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Last year, Twitter laid off workers in Africa. They say they were ignored

Elon Musk, CEO of SpaceX and Tesla and owner of Twitter, gestures during the Viva Technology conference on innovation and startups at the Porte de Versailles exhibition center in Paris, France, on June 16, 2023.

Gonzalo Fuentes | Reuters

Former Twitter employees in Ghana who were laid off in November have been left without severance pay and have not heard from the company for three months, sources told CNBC.

As part of new owner Elon Musk’s cost-cutting efforts, Twitter has laid off nearly all of the staff at its sole office in Africa.

After announcing a wave of global job cuts, Musk tweeted in November that “unfortunately, there is no choice when the company is losing over $4 million a day.”

“All those who resigned were offered 3 months of severance, which is 50% more than required by law,” he added, although it was unclear which position or jurisdiction he was referring to.

According to Ghana’s employment law, employees must receive severance pay and be given three months’ notice. According to sources, Twitter workers in the capital Accra were given less than a month.

One former employee, who spoke on condition of anonymity because of the sensitive nature of the situation, told CNBC on Monday that the workers had asked for compensation in lieu of notice and emotional damages as part of the settlement with Twitter, but both were rejected.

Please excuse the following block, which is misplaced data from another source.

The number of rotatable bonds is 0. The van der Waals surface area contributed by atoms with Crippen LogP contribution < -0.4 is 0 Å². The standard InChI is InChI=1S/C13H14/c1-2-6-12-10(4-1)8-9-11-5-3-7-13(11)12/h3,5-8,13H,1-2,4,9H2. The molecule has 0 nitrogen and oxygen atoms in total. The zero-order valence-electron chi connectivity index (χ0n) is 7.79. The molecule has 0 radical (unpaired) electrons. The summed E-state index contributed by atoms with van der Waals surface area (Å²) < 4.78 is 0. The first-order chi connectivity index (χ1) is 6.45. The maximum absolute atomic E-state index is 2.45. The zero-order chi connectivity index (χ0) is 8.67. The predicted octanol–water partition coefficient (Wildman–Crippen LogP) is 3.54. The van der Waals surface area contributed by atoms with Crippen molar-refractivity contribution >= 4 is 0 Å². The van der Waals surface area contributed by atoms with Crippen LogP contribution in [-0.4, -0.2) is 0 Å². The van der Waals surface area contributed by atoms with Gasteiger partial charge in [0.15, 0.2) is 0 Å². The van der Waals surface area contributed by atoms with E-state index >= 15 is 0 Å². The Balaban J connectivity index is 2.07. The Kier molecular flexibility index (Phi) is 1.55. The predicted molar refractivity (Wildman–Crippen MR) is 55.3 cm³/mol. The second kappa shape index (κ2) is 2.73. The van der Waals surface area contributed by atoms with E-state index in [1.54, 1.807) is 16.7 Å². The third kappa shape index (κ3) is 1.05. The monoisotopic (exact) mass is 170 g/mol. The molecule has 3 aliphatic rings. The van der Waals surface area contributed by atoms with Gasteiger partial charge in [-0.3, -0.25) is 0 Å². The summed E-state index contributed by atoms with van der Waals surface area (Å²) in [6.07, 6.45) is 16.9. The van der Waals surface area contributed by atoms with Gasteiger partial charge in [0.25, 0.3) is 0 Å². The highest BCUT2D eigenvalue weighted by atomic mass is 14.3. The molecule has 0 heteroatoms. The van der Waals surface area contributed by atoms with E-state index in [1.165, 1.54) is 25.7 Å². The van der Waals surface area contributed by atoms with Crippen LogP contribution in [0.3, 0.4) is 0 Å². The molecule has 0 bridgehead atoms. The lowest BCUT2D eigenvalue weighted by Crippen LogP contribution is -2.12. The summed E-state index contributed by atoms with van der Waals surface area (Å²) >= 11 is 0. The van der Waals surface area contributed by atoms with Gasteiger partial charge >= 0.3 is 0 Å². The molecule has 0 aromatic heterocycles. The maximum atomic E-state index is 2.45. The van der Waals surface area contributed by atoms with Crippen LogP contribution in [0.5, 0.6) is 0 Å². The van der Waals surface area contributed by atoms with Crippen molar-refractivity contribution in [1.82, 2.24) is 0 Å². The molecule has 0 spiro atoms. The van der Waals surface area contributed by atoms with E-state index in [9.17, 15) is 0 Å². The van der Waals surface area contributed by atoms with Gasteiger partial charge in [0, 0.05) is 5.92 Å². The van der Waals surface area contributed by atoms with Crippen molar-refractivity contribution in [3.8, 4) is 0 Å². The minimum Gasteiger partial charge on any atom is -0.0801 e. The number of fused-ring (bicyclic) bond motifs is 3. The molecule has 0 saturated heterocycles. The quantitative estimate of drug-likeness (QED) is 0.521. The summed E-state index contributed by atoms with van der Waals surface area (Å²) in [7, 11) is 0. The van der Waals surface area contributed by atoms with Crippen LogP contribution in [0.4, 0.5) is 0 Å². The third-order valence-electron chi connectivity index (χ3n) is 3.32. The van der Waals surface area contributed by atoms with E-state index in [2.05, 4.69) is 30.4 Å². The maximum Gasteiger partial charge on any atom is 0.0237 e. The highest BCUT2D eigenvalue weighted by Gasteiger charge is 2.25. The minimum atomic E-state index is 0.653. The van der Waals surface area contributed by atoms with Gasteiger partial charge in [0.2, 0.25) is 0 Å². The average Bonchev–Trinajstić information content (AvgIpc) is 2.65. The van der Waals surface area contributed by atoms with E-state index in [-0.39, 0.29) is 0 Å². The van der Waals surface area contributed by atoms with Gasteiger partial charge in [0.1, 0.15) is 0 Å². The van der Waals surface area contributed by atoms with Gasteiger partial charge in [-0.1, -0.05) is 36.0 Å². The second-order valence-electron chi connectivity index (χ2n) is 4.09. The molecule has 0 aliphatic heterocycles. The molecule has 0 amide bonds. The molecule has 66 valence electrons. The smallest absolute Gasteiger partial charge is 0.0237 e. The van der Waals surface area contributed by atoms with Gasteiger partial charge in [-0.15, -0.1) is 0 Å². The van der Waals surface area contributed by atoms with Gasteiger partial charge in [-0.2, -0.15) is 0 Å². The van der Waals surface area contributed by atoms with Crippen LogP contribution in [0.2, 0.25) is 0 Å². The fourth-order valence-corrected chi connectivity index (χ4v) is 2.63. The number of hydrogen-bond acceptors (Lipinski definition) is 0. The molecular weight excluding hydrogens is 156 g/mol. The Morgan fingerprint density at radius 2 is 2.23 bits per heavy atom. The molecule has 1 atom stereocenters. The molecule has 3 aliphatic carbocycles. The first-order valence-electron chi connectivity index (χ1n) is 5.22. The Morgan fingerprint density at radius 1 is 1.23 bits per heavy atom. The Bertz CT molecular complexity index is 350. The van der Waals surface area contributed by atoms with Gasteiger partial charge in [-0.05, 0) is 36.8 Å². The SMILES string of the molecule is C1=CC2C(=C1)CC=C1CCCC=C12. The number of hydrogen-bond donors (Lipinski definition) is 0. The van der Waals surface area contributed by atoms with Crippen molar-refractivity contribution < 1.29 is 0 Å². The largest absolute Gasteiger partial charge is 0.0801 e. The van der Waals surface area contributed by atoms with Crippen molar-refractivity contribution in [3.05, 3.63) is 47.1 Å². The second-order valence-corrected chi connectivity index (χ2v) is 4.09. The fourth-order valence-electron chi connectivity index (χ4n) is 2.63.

“Twitter has treated us unfairly since we were fired in November 2022. There wasn’t even an attempt to negotiate with us about the breakup until international news started reporting it and after we approached the Ghana Labor Bureau,” said another source, who also spoke to CNBC on condition of anonymity due to delicate nature of the situation.

“It was a tedious process and they rejected some of our requests that we thought were fair given the circumstances and the way we were treated.”

Through their legal representative, the employees were eventually able to accept what they saw as a watered-down severance offer in May, but have endured Twitter radio silence ever since.

“We played ball and accepted the offer they made so we could move forward. However, they have completely ignored us since our lawyer asked them to accept the offer in May. For many of us, debt has increased. they didn’t pay either,” the second source added.

Twitter responded to CNBC’s request for comment with an automated response.

The first source also told CNBC that “everyone is tired and frustrated.”

“This settlement is not even what was promised, but we decided to just accept it and it was difficult,” they said.

“Some haven’t got a job yet, they’ve got families to feed and that severance pay is going to be really important, so it’s being delayed in this [manner] just so sad.”

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Since Musk bought the social media platform for $44 billion in October, Twitter has lost nearly half of its ad revenue and continues to generate negative cash flow, Musk said over the weekend, while also taking on a significant pile of debt.

The company also faces competition from new platform Meta Threads, which signed up more than 100 million users in its first week of operation.

Scott Galloway, a marketing professor at New York University’s Stern School of Business, wrote Friday that Twitter last week “turned into MySpace: a social network devoid of innovation that Meta is slowly euthanizing.”

“The decline in revenue is related to, but not caused by, the reduction in the workforce,” Galloway added.

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